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What you are describing are the connected components of a graph with a node for each account and an edge between two nodes if their GEODIST is at most 2. You can calculate connected components by using PROC OPTNET (or the network solver in PROC OPTMODEL) in SAS/OR. The algorithm is O(m), where m is the number of edges. Note that Latitude must be between -90 and 90 for GEODIST, so I changed the -100 to -90.

GEODIST:

connected components in PROC OPTNET:

connected components in PROC OPTMODEL:

```
data have;
input Application_id Latitude Longitude;
datalines;
1000009999 -75.0000 50.0000
1000000888 -90.0000 30.0000
1000000777 -75.0000 50.0500
1000000666 -75.0000 50.0400
1000000555 -80.0000 35.0000
1000000444 -75.0300 50.0000
;
proc sql;
create table edges as
select
a.Application_id as from,
b.Application_id as to,
geodist(a.Latitude,a.Longitude,b.Latitude,b.Longitude,'M') as weight
from have as a, have as b
where a.Application_id < b.Application_id
and calculated weight <= 2;
quit;
proc optnet data_nodes=have data_links=edges out_nodes=out_nodes;
data_nodes_var node=Application_id;
concomp;
run;
```

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I was able to achieve the desired results using a very ugly bit of code that calculates the pairwise distances between accounts and then uses proc modeclus. I am using the "clustering with uniform-kernel density estimates" section from this page as a reference:

I am interested in clusters that are not connected also though since we often receive multiple applications from the same address so these would need to be included in the frequency analysis. Here is the code that I used to create what I wanted:

data have;

format latitude 8.5;

format longitude 8.5;

input Application_id $10. Latitude Longitude;

datalines;

1000000999 -75.0000 50.0000

1000000888 -90.0000 30.0000

1000000777 -75.0000 50.0500

1000000666 -75.0000 50.0400

1000000555 -80.0000 35.0000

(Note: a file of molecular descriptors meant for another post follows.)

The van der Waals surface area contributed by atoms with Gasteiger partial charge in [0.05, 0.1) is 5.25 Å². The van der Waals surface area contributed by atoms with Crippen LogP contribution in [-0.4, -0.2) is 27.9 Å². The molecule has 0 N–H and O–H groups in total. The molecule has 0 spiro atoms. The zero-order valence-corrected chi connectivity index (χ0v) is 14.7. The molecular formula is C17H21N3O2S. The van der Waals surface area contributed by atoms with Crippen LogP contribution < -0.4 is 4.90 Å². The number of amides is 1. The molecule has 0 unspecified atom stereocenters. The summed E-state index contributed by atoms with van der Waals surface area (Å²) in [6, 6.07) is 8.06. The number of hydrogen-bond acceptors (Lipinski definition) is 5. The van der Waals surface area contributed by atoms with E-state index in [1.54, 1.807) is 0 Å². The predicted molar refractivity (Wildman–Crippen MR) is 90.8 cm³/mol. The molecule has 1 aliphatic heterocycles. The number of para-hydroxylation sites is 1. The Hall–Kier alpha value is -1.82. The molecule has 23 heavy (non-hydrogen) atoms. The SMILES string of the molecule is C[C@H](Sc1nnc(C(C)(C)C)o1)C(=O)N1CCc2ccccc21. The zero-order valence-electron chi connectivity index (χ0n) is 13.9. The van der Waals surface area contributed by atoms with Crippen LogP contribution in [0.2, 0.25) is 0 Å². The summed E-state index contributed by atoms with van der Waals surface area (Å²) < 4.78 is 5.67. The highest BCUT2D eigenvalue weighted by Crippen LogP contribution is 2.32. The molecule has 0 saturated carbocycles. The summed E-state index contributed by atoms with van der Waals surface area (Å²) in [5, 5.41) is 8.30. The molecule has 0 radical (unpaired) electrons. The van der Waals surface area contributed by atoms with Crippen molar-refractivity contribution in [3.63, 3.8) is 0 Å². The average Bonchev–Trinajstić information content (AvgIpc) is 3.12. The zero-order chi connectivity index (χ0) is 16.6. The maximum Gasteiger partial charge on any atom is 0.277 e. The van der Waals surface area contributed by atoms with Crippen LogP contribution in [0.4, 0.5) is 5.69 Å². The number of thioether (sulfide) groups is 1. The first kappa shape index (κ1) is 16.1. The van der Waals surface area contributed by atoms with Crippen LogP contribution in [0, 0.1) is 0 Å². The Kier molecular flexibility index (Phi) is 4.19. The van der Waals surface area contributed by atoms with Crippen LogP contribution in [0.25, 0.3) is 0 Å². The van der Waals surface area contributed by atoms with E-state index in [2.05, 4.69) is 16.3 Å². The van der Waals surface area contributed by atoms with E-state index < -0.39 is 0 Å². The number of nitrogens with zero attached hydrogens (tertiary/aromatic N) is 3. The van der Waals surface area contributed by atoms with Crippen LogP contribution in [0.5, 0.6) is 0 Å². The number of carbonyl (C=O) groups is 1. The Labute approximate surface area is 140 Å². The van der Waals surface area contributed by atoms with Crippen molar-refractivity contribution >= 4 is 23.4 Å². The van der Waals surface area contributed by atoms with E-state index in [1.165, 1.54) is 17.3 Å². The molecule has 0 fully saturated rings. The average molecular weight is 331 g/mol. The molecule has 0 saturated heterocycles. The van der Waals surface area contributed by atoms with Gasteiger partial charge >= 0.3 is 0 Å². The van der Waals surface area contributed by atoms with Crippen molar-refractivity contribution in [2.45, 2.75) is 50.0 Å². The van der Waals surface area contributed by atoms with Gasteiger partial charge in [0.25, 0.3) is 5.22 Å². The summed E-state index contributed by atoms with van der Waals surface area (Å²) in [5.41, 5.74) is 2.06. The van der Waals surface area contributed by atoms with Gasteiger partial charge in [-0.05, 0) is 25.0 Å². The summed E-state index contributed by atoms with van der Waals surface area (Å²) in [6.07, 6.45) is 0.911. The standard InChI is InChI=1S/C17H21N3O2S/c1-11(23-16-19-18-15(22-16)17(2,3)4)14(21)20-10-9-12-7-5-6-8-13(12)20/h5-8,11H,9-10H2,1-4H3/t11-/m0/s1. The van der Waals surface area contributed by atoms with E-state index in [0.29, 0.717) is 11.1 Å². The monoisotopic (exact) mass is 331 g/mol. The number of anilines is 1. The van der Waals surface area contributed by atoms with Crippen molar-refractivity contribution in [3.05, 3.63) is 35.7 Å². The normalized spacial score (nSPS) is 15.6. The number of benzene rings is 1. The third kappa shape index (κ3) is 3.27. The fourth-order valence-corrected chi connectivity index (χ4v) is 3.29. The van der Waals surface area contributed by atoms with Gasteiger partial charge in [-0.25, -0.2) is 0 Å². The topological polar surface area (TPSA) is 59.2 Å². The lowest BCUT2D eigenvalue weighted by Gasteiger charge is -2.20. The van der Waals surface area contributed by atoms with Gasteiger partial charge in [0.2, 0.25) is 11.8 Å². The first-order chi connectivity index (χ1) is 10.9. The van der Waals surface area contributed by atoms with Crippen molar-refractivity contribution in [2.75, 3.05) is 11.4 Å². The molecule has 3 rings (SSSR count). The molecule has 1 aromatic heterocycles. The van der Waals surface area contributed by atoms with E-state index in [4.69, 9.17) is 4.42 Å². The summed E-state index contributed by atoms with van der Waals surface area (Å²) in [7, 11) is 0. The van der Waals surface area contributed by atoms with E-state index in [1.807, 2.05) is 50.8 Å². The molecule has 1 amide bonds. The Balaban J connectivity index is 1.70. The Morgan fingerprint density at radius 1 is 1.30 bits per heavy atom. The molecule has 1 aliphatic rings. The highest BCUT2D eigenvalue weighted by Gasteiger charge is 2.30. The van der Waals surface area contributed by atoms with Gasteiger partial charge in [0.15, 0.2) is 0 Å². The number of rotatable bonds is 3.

1000000444 -75.0300 50.0000

;

/*Transfer data to macro arrays*/

proc sql noprint;

select application_id, latitude, longitude

into :application_ids separated by ' dist_', :latitudes separated by ' ', :longitudes separated by ' '

from have;

;

%let n=&sqlobs

;quit;

/*Fix first observation*/

%let application_ids=%sysfunc(cat(dist_,&application_ids));

/*Calculate pairwise distances between coordinates. Similar to first table in example above.*/

%macro Distance;

data distances (type=distance);

array dist_vars {&n} &application_ids;

%let s=1;

%do i=1 %to &n;

id_variable=scan("&application_ids.",&i.,' ');

%do j=1 %to &s;

%if &j.=&s. %then dist_vars{&j}=0;;

%if &j ne &s %then %do;

%let lat1=%scan(&latitudes,&i,' ');

%let lat2=%scan(&latitudes,&j,' ');

%let long1=%scan(&longitudes,&i,' ');

%let long2=%scan(&longitudes,&j,' ');

%put Lat1: &lat1 Long1: &long1 Lat2: &lat2 Long2: &long2;

dist_vars{&j}=geodist(input(compress("&lat1"),12.7),input(compress("&long1"),12.7),

input(compress("&lat2"),12.7),input(compress("&long2"),12.7),'M');

put dist_vars{&j};

%end;

%end;

%let j=1;

%let s=%eval(&s+1);

output;

%end;

run;

%mend;

%Distance;

/*Fill in other half of distance matrix*/

proc transpose out=tran;

copy id_variable;

run;

data mileages(type=distance);

merge distances tran;

array var{&n} &application_ids;

array col[*] col1-col&n;

do i=1 to &n;

var[i]=sum(var[i],col[i]);

end;

drop col1-col&n _name_ i;

run;

/*Calculate clusters*/

proc modeclus data=mileages out=clusters all m=1 r=2;

id id_variable;

run;

/*Count cluster frequencies*/

proc sql;

create table cluster_counts as

select

cluster,

count(id_variable) as cnt

from clusters

group by

cluster

;quit;

This gets me what I want but obviously the business of transferring everything to a macro array won't work for larger datasets since the character limit for macro variables is 65,534. Also, I still have to calculate pairwise distances which requires n^2/2 iterations for any calculation I have to make (e.g. geodist()). I wasn't sure if there is a better solution out there. Also, I do not have SAS/OR so I am not sure if this is the proper thread to be posting to. I can move it elsewhere if necessary.

Thank you for all of your time and effort Rob!

Daniel